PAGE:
29. From the standpoint of equity, evidence on voucher and private school choice in several countries indicates that they increase race and class inequalities in access to quality education. Whitty, Power, and Halpin (1999) conclude that in Sweden and England voucher plans increase social segregation by race and class as private schools choose public school students who are middle class and white. Blackmore draws the same conclusion in relation to Australia: "paradoxically, the market exacerbates differences between schools on the basis of class, race, and ethnicity, but does not encourage diversity in image, clientele, organization, curriculum or pedagogy" (Blackmore, quoted in Whitty et al., p. 120). Of course, those with more capital of various kinds will benefit from the market, and those will less will suffer. Indeed, throwing more students into the private school market with public funds allows these schools to be even more selective.

    30. Choice plans favor parents who have the knowledge and time to research and identify high quality private schools and successfully complete admissions processes and discriminate against families who have to face more urgent problems than finding a different school. They favor the students who have the social/cultural/class background, behaviors, and academic records preferred by most private schools (as well as favoring students based on race, ethnicity, fluency in English, lack of "disability," etc.). Even if getting a voucher to attend a private school may be a solution for a few students, it cannot solve the problem of transforming public schools for all students. Bush's proposals to take tax money from under-funded public schools and give it to private schools and corporations divert attention from the resources and changes that are needed in public schools. Choice will not necessarily spur bad schools to improve. Vouchers will withdraw money from already drastically under-funded public schools leaving the remaining students with even fewer resources. Children whose families do not have the social class resources to escape from bad schools will be stuck in them, and the schools will have an even higher concentration of students with the least social clout.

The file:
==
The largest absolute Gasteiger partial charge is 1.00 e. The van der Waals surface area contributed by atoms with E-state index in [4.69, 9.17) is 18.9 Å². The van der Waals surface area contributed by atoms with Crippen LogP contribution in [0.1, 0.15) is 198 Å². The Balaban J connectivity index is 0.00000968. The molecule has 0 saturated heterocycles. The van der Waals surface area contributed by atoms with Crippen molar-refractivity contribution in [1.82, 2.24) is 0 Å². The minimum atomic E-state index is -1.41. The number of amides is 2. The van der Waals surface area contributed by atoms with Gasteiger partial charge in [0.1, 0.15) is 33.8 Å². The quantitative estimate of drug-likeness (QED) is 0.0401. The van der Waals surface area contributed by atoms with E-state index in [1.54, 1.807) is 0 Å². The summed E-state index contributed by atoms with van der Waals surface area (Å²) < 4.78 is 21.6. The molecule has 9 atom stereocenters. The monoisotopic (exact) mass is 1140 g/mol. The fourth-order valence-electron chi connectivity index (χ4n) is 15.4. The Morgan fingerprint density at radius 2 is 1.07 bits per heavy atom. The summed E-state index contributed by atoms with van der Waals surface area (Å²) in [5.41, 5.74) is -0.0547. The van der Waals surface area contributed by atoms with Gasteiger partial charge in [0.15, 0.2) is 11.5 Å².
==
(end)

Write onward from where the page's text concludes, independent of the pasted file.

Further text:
31. We should be clear what vouchers and private charter schools will mean for most students who receive them and what the long range consequences will be for public schooling. Few public school students, particularly urban students of color, will be trading in their vouchers for admission to an elite private school whose tuition is far more than the typical per pupil expenditure in an urban school district. Nor are they likely to get into good parochial schools which already have long waiting lists and are likely to become more selective with the windfall of voucher applicants knocking on their doors. Unlike public schools, private schools have the option to choose their students. Nor are private schools obligated to provided services for students who speak languages other than English or for students with disabilities. Although the Bush plan is being promoted as a program for failing schools serving low-income students, low-income students would likely be used to open the door to privatizing the educational system and subsidizing private school tuition for the affluent. This is already the object of Bush's proposal to raise limits on educational savings accounts.